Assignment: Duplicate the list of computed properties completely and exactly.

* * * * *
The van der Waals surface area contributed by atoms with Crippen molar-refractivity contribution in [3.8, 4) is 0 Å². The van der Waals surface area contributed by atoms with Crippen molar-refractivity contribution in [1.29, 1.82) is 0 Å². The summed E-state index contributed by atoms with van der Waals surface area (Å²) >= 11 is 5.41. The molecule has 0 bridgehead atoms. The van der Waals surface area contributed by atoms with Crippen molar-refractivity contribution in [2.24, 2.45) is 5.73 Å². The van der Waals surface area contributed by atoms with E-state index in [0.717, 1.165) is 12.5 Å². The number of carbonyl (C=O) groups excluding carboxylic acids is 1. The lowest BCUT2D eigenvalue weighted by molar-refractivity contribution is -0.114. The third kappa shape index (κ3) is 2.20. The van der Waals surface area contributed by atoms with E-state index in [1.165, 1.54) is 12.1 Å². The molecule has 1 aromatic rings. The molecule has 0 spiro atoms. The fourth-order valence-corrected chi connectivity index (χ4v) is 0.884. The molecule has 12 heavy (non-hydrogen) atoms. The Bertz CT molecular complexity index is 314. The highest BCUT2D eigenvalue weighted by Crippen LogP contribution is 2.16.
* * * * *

The van der Waals surface area contributed by atoms with Crippen molar-refractivity contribution in [3.8, 4) is 0 Å². The van der Waals surface area contributed by atoms with Crippen molar-refractivity contribution in [1.29, 1.82) is 0 Å². The summed E-state index contributed by atoms with van der Waals surface area (Å²) >= 11 is 5.41. The molecule has 0 bridgehead atoms. The van der Waals surface area contributed by atoms with Crippen molar-refractivity contribution in [2.24, 2.45) is 5.73 Å². The van der Waals surface area contributed by atoms with E-state index in [0.717, 1.165) is 12.5 Å². The number of carbonyl (C=O) groups excluding carboxylic acids is 1. The lowest BCUT2D eigenvalue weighted by molar-refractivity contribution is -0.114. The third kappa shape index (κ3) is 2.20. The van der Waals surface area contributed by atoms with E-state index in [1.165, 1.54) is 12.1 Å². The molecule has 1 aromatic rings. The molecule has 0 spiro atoms. The fourth-order valence-corrected chi connectivity index (χ4v) is 0.884. The molecule has 12 heavy (non-hydrogen) atoms. The Bertz CT molecular complexity index is 314. The highest BCUT2D eigenvalue weighted by Crippen LogP contribution is 2.16.